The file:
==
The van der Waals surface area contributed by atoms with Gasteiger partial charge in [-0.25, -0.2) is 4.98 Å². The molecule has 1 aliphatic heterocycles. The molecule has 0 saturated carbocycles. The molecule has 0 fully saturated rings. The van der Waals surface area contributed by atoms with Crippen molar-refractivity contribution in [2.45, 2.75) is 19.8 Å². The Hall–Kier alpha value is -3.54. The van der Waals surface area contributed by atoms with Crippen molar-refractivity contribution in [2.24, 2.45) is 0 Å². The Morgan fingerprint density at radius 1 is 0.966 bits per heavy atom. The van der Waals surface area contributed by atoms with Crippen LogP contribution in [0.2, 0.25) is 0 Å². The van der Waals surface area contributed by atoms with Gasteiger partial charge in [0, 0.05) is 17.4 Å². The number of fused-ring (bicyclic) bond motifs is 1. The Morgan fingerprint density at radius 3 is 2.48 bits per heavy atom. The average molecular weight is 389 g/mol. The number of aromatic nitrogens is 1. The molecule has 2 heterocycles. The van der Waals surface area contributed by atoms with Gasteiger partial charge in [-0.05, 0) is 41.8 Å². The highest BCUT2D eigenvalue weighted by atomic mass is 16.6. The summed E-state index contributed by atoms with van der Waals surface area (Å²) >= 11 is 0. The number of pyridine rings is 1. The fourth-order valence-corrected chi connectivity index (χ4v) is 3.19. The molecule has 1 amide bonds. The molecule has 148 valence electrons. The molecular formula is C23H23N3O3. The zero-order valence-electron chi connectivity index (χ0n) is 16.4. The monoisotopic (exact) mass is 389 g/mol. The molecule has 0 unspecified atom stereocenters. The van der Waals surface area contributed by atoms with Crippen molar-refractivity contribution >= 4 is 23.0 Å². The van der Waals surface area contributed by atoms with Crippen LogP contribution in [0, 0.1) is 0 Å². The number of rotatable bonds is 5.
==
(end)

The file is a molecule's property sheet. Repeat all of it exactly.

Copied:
The van der Waals surface area contributed by atoms with Gasteiger partial charge in [-0.25, -0.2) is 4.98 Å². The molecule has 1 aliphatic heterocycles. The molecule has 0 saturated carbocycles. The molecule has 0 fully saturated rings. The van der Waals surface area contributed by atoms with Crippen molar-refractivity contribution in [2.45, 2.75) is 19.8 Å². The Hall–Kier alpha value is -3.54. The van der Waals surface area contributed by atoms with Crippen molar-refractivity contribution in [2.24, 2.45) is 0 Å². The Morgan fingerprint density at radius 1 is 0.966 bits per heavy atom. The van der Waals surface area contributed by atoms with Crippen LogP contribution in [0.2, 0.25) is 0 Å². The van der Waals surface area contributed by atoms with Gasteiger partial charge in [0, 0.05) is 17.4 Å². The number of fused-ring (bicyclic) bond motifs is 1. The Morgan fingerprint density at radius 3 is 2.48 bits per heavy atom. The average molecular weight is 389 g/mol. The number of aromatic nitrogens is 1. The molecule has 2 heterocycles. The van der Waals surface area contributed by atoms with Gasteiger partial charge in [-0.05, 0) is 41.8 Å². The highest BCUT2D eigenvalue weighted by atomic mass is 16.6. The summed E-state index contributed by atoms with van der Waals surface area (Å²) >= 11 is 0. The number of pyridine rings is 1. The fourth-order valence-corrected chi connectivity index (χ4v) is 3.19. The molecule has 1 amide bonds. The molecule has 148 valence electrons. The molecular formula is C23H23N3O3. The zero-order valence-electron chi connectivity index (χ0n) is 16.4. The monoisotopic (exact) mass is 389 g/mol. The molecule has 0 unspecified atom stereocenters. The van der Waals surface area contributed by atoms with Crippen molar-refractivity contribution >= 4 is 23.0 Å². The van der Waals surface area contributed by atoms with Crippen LogP contribution in [0, 0.1) is 0 Å². The number of rotatable bonds is 5.